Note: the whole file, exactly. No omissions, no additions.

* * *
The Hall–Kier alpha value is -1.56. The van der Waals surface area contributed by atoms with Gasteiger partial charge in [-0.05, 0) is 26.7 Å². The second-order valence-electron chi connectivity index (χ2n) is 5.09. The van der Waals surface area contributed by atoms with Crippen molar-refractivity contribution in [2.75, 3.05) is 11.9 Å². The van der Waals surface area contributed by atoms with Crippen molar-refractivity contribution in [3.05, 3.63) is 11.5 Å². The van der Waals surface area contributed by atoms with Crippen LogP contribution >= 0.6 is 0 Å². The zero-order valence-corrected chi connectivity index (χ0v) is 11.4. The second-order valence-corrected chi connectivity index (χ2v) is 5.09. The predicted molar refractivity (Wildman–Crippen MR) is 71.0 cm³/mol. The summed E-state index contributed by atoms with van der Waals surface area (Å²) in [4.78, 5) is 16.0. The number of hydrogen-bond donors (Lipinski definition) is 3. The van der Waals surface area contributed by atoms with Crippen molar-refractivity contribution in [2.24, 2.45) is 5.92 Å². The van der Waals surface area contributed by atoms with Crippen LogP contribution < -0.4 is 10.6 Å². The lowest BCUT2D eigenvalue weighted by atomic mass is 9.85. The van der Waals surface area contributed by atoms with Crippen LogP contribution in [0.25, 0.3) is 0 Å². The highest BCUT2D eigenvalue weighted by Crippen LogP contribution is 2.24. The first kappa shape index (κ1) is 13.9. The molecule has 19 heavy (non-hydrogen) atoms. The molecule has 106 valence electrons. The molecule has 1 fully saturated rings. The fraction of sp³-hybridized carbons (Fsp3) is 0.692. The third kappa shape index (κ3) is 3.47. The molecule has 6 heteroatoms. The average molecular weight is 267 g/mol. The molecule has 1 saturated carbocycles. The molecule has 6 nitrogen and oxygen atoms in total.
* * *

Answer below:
The Hall–Kier alpha value is -1.56. The van der Waals surface area contributed by atoms with Gasteiger partial charge in [-0.05, 0) is 26.7 Å². The second-order valence-electron chi connectivity index (χ2n) is 5.09. The van der Waals surface area contributed by atoms with Crippen molar-refractivity contribution in [2.75, 3.05) is 11.9 Å². The van der Waals surface area contributed by atoms with Crippen molar-refractivity contribution in [3.05, 3.63) is 11.5 Å². The van der Waals surface area contributed by atoms with Crippen LogP contribution >= 0.6 is 0 Å². The zero-order valence-corrected chi connectivity index (χ0v) is 11.4. The second-order valence-corrected chi connectivity index (χ2v) is 5.09. The predicted molar refractivity (Wildman–Crippen MR) is 71.0 cm³/mol. The summed E-state index contributed by atoms with van der Waals surface area (Å²) in [4.78, 5) is 16.0. The number of hydrogen-bond donors (Lipinski definition) is 3. The van der Waals surface area contributed by atoms with Crippen molar-refractivity contribution in [2.24, 2.45) is 5.92 Å². The van der Waals surface area contributed by atoms with Crippen LogP contribution < -0.4 is 10.6 Å². The lowest BCUT2D eigenvalue weighted by atomic mass is 9.85. The van der Waals surface area contributed by atoms with Crippen LogP contribution in [0.25, 0.3) is 0 Å². The highest BCUT2D eigenvalue weighted by Crippen LogP contribution is 2.24. The first kappa shape index (κ1) is 13.9. The molecule has 19 heavy (non-hydrogen) atoms. The molecule has 106 valence electrons. The molecule has 1 fully saturated rings. The fraction of sp³-hybridized carbons (Fsp3) is 0.692. The third kappa shape index (κ3) is 3.47. The molecule has 6 heteroatoms. The average molecular weight is 267 g/mol. The molecule has 1 saturated carbocycles. The molecule has 6 nitrogen and oxygen atoms in total.